Second, he says, “there is a significant bias within media agencies towards digital media and against so-called traditional alternatives. If you look at the amount of money that can be made in fees and rebates from digital media it is often a factor of three or four times more profitable to recommend digital video over TV or radio.”

Clearly the likes of newspapers, magazines and direct mail are dismissed far too easily by marketers, many of whom are suffering from a touch of the shiny things syndrome. Clearly, there is a gulf between perception and reality.

On emotional response metrics, advertisers and agencies ranked magazines, newspaper and direct mail in fifth, eighth and ninth place out of ten respectively, when in reality they number second, fifth and seventh. The same applies to brand salience, where perceptions say fourth, eight and tenth, and the facts say joint second and fifth.

Most worrying of all was that the perception/reality gap was most pronounced when measured against 12 criteria (including the four mentioned above). This “overall weighted score” put magazines, newspapers and direct mail in tenth and joint seventh. While in reality the three channels placed in fourth, third and sixth respectively, beating social (7), online video (9) and online display (10).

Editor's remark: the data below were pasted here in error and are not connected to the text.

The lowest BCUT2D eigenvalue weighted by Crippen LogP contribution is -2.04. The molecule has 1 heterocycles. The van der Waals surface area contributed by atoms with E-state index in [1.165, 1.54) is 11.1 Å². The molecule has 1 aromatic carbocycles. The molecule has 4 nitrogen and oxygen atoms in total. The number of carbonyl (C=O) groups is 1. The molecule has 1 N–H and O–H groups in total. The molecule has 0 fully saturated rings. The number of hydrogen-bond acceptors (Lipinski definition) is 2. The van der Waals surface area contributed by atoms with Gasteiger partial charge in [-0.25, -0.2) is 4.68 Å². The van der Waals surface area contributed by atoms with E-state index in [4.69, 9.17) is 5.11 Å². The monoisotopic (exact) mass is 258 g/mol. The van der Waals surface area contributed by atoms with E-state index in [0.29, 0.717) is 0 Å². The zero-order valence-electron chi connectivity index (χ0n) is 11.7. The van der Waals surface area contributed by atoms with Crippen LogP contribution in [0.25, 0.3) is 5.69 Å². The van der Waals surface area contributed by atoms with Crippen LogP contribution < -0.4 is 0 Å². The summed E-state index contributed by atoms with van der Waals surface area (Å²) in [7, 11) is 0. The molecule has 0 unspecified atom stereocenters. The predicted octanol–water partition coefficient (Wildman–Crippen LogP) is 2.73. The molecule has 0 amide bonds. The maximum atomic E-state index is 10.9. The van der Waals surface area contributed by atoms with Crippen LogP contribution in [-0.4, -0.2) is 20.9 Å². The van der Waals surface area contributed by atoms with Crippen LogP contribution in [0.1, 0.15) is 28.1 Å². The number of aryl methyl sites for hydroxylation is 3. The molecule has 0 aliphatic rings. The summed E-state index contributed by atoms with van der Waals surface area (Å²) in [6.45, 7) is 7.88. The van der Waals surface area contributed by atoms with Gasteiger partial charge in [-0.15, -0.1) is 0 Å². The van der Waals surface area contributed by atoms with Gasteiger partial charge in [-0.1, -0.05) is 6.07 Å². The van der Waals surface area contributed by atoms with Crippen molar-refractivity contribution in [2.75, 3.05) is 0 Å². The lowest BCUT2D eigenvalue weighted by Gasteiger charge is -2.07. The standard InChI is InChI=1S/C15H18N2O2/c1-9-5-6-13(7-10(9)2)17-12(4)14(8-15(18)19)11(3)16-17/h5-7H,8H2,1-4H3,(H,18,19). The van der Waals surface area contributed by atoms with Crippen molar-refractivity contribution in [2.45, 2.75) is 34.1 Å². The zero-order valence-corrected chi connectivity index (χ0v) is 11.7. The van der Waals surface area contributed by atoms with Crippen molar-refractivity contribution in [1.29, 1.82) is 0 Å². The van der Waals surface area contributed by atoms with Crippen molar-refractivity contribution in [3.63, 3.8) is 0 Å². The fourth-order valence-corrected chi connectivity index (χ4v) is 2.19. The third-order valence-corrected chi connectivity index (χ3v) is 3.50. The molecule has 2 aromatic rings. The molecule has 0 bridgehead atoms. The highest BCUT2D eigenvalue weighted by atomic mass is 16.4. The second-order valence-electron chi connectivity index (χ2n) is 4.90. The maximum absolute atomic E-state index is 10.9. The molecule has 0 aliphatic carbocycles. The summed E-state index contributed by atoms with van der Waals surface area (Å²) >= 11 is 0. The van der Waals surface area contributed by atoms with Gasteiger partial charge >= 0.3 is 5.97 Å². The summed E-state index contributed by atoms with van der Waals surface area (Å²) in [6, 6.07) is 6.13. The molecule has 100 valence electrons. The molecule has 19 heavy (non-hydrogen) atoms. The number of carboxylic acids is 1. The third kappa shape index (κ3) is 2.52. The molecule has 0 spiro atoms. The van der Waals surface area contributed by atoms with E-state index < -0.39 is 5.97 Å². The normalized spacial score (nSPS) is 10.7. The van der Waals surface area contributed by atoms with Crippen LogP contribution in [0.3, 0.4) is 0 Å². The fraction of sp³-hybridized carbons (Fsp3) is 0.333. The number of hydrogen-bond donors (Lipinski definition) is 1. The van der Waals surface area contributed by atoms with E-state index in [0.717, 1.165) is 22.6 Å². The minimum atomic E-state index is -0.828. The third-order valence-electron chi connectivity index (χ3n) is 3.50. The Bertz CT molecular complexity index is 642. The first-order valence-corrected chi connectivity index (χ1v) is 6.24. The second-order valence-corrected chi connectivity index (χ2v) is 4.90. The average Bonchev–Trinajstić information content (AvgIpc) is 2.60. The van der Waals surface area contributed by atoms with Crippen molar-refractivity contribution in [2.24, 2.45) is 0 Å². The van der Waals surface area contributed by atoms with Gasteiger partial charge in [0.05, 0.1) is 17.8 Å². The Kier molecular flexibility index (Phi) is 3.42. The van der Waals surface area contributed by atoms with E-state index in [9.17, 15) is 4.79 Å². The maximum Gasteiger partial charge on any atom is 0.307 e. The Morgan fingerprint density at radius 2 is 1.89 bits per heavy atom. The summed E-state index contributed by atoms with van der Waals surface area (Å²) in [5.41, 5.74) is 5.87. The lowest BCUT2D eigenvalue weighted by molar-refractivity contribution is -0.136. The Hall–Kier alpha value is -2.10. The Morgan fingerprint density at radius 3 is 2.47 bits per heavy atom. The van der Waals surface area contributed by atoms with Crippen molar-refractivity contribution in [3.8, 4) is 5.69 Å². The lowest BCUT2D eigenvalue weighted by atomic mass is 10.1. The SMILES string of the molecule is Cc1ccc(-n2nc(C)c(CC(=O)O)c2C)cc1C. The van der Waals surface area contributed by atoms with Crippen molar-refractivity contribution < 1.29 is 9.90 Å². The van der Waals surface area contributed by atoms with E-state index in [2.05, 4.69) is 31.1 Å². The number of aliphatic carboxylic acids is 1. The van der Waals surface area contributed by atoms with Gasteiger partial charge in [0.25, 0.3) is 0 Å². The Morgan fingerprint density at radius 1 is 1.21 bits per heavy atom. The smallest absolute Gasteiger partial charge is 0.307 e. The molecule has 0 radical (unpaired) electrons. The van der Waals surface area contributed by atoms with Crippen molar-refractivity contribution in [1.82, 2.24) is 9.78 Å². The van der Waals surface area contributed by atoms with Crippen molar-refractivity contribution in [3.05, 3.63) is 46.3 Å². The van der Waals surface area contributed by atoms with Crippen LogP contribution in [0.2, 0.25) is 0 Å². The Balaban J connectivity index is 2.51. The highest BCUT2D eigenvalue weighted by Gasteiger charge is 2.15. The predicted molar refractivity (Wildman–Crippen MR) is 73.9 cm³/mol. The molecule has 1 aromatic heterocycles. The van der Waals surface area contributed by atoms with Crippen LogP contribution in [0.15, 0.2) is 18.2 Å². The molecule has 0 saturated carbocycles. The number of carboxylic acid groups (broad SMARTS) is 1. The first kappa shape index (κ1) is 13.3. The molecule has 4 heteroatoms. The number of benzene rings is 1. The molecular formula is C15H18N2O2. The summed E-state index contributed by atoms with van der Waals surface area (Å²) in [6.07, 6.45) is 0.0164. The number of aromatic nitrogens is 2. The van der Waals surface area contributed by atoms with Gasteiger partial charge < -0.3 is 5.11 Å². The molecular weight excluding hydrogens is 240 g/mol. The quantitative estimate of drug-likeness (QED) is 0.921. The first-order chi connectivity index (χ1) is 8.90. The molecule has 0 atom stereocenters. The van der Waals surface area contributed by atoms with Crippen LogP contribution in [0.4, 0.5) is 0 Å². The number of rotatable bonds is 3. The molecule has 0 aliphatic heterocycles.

This and yet the latter three receive a more generous slice of media spend, with much of it stripped from traditional media.

The rot at the heart of marketing

The reasons for this disparity are many, but short-termism, more than most, is stinking up the marketing landscape and obscuring the truth about which channels are most effective, and on what measures.

According to a survey of the marketing industry by the IPA and ISBA, 75% of marketers and 73% of agencies agree that short-term tactical needs often take priority over longer-term objectives. Meanwhile, as few as 14% of marketers and 4% of agency execs “strongly agree” that marketing objectives focus on the long-term (defined here as the next one-to-three years).